Masons?  Pressing buzzers and declaring your CAMRA bent to get yerself inside?   I was nervous and hovered around outside, painfully aware a taxi driver was watching my amazing photography attempts above.  Luckily, the first of several portly squat men in suits and yellow ties who I'd encounter here was just leaving, and let me in, no questions ask,though I raised a trouser leg slightly in the hope it'd help.  Masonic Centre, Chester-le-Street (1699 / 2916) though surprised me by opening up into a bright and welcoming long club room, folk on all sides saying 'hello' as I ran the gauntlet to the bar, prints of bright blooming flowers on the walls creating a peaceful scene at odds with my half-baked Masonic stereotypes.  The barmaid was the polar opposite of our Smiths miseryguts, enthusiastically welcoming me into the fold with much chatter with a local about these two ales from Billingham, Sticky Toffee (I got a taster thrust upon me, you know what I generally think of asking for tasters in pubs!) and this Slug Porter apparently named after the brewers wife (he's brave!) which I went for cos a bit less sweet.  I got a BRAPA mention in, she seemed impressed, then she told me the Black Sheep Monty Python Holy Grail was selling best, I said I wondered if Terry Jones' death had brought it into the forefronts of people's minds again, and they looked at me with an air of reverence I never normally get!  She told me to sit down and enjoy mi' ale in peace, which I did, conscious of a darkened door to the left of the bar where the suited Masons kept disappearing to.  One did a weird sticking out tongue gesture at me (Mason code?), I just said "hi mate" and he looked put out, but I was worried we'd have snogged otherwise!  I needed a poo too, but wasn't brave enough, a woman slagged off men in leather trousers which seemed unnecessary, but on the whole, a fantastic deserved debut GBG entry.  



Trying to support the brethren 



I staggered around the corner to the bus stop, opposite the fabulously rockin' Lambton Arms where a band were doing a quite punk cover of 'Rockin' All Over the World' to finish their set.   Three old dears stumbled across the street, panicking about the bus they then didn't get on. 

As pleased as I was that the Wicket Gate closure  had me on the 22:23 bus out of Chester-le-Street rather than something after that scary Friday night witching hour of 23:00, I was conscious that only two ticks tonight wasn't a great outcome when I'm still trying to make up lost ground from the dreadful first week or two of January.

Luckily, my bus went through this place called Framwellgate Moor (or 'Fram' to the locals) where one of my two remaining Durham pubs was situated.  I had to risk last orders having been rung and chance my arm on this one, 'twas almost 22:40 when I arrived .......

P & Spile, and I could sure do with a pee

Which door to choose?  Quick blurry decision time.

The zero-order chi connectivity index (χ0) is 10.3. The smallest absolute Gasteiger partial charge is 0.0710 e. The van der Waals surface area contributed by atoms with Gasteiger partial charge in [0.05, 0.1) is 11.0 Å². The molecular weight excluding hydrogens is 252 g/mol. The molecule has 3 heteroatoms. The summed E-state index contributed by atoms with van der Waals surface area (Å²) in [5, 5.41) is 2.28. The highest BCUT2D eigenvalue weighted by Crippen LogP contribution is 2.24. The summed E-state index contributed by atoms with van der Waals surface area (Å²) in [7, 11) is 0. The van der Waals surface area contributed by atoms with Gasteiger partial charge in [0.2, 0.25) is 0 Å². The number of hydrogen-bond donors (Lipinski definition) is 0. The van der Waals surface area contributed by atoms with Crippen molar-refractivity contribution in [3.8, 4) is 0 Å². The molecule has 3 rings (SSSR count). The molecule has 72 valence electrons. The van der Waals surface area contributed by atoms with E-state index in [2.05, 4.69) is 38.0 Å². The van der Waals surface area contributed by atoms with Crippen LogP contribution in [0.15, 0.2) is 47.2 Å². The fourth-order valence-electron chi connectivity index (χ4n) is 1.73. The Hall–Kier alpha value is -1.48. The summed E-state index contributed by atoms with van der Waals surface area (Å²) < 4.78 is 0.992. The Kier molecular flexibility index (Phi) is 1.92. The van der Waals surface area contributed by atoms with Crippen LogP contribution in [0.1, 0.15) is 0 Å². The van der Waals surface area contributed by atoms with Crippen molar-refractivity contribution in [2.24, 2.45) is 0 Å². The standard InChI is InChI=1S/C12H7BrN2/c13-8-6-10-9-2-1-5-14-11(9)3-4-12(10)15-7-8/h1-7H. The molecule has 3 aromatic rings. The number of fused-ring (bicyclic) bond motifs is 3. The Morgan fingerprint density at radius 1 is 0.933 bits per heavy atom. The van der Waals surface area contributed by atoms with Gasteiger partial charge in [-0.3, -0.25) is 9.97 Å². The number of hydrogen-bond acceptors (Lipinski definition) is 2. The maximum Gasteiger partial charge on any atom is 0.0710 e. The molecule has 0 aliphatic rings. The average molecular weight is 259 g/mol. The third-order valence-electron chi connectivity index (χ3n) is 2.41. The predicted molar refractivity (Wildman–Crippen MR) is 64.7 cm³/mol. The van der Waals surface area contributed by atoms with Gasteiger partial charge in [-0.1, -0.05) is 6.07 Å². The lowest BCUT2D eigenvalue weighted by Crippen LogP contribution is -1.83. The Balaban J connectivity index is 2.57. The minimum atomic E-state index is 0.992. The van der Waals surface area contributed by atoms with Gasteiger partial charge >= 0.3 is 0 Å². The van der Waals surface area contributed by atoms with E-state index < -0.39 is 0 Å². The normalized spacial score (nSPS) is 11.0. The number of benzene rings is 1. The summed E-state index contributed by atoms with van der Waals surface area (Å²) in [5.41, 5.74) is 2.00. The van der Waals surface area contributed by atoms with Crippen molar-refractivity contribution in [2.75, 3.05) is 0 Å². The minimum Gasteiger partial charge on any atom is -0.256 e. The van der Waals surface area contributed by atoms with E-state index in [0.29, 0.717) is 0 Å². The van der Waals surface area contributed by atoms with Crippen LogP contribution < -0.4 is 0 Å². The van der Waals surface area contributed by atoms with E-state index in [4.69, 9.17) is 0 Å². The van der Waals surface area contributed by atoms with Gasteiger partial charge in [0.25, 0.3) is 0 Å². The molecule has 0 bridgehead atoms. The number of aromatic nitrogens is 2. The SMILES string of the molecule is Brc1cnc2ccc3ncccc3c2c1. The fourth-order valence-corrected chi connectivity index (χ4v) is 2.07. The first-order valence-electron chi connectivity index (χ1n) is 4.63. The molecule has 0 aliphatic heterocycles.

I went 'left' as is current BRAPA policy, it had served me quite well at the Smiths Arms as that is where the action was and it was definitely the right decision at Tap & Spile, Framwellgate Moor, Durham (1700 / 2917) and you know when you step inside a pub, and know within seconds it is an instant classic?  Well, this was one of those.  A booze soaked smell was the first thing to hit me, and a warm atmosphere kind of rough around the edges, reminding me a bit of Maltings in York but with history and a bit more depth which I discovered as I wound my way though the back rooms towards the bogs.  I was on a Kirkstall Stout having a taste for the darks by now, the staff were attentive even at this late hour, and the last orders bell sounded about five minutes after I arrived so I'd done well.  I made no notes here, just generally basking in the hubbub and telling anyone who'd listen to me that this might be one of the best pubs I'd ever visited.  A drunk man in the bogs was most responsive, told me off for not coming here before, but has he done the Bedford Arms in Souldrop or the Hare & Hounds in Waytown?  No,well zip it!  That'd be my comeback anyway if he hadn't been mildly terrifying.  A couple were laughing at my sense of wonder when 'time at the bar' was called at about 22:50.  This pub wasn't messing about with its 23:00 closure just cos it's Friday!  A moody man had just run to the bar and perched with two pints of lager, which he now had no intention of rushing.  Ideally, I'd stay here til just before the 23:33 bus but with tables and chairs being chucked about the place and surfaces being cleaned, I realised this wouldn't be possible.  Our drunken toilet friend left but gave me a brief hug, pointed at a lady at the bar, and growled "Lesley, owner .... she ..... she ..... good .... no ..... SHE KNOWS .... ugggghhh .... yesss mate" before he was dragged off by his friends.  What did he mean?  Lesley later said "they are not drinking their Chinese in here!"  Nothing made sense anymore, but I knew that with the exception of 'two pints of lager and a chip on his shoulder' bloke, they wanted me and everyone out, 'twas 23:06, and in a way it was a great ..... a magical pub that left me wanting more!